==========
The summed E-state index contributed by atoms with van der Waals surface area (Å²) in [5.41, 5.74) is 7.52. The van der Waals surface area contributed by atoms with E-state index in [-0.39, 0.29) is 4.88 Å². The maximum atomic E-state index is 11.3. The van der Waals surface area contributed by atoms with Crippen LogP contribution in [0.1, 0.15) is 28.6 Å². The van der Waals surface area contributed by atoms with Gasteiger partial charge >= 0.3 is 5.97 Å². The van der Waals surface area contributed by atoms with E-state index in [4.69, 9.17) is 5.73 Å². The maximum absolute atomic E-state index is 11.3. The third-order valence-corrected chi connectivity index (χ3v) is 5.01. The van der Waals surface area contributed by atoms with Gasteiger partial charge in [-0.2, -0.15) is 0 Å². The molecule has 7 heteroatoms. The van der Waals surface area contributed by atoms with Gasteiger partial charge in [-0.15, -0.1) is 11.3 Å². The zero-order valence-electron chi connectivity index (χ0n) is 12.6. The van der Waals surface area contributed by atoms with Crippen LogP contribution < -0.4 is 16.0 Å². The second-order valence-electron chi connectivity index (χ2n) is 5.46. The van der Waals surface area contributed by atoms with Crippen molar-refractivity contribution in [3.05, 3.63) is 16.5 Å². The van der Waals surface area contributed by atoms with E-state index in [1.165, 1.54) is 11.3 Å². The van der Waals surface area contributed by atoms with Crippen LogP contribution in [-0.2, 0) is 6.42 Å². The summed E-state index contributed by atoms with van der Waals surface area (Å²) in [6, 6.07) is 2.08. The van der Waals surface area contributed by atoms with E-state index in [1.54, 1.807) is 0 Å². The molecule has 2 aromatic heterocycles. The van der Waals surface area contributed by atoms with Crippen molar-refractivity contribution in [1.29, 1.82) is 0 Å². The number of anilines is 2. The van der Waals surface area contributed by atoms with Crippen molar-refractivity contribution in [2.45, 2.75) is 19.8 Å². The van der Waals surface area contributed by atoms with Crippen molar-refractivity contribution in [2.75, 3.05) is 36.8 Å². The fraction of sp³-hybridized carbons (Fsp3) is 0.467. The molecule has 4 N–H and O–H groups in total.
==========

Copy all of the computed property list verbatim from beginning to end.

The summed E-state index contributed by atoms with van der Waals surface area (Å²) in [5.41, 5.74) is 7.52. The van der Waals surface area contributed by atoms with E-state index in [-0.39, 0.29) is 4.88 Å². The maximum atomic E-state index is 11.3. The van der Waals surface area contributed by atoms with Crippen LogP contribution in [0.1, 0.15) is 28.6 Å². The van der Waals surface area contributed by atoms with Gasteiger partial charge >= 0.3 is 5.97 Å². The van der Waals surface area contributed by atoms with E-state index in [4.69, 9.17) is 5.73 Å². The maximum absolute atomic E-state index is 11.3. The third-order valence-corrected chi connectivity index (χ3v) is 5.01. The van der Waals surface area contributed by atoms with Gasteiger partial charge in [-0.2, -0.15) is 0 Å². The molecule has 7 heteroatoms. The van der Waals surface area contributed by atoms with Gasteiger partial charge in [-0.15, -0.1) is 11.3 Å². The zero-order valence-electron chi connectivity index (χ0n) is 12.6. The van der Waals surface area contributed by atoms with Crippen LogP contribution < -0.4 is 16.0 Å². The second-order valence-electron chi connectivity index (χ2n) is 5.46. The van der Waals surface area contributed by atoms with Crippen molar-refractivity contribution in [3.05, 3.63) is 16.5 Å². The van der Waals surface area contributed by atoms with E-state index in [1.165, 1.54) is 11.3 Å². The van der Waals surface area contributed by atoms with Crippen LogP contribution in [-0.2, 0) is 6.42 Å². The summed E-state index contributed by atoms with van der Waals surface area (Å²) in [6, 6.07) is 2.08. The van der Waals surface area contributed by atoms with E-state index in [1.54, 1.807) is 0 Å². The molecule has 2 aromatic heterocycles. The van der Waals surface area contributed by atoms with Crippen molar-refractivity contribution in [1.29, 1.82) is 0 Å². The number of anilines is 2. The van der Waals surface area contributed by atoms with Crippen molar-refractivity contribution in [2.45, 2.75) is 19.8 Å². The van der Waals surface area contributed by atoms with Crippen molar-refractivity contribution in [2.75, 3.05) is 36.8 Å². The fraction of sp³-hybridized carbons (Fsp3) is 0.467. The molecule has 4 N–H and O–H groups in total.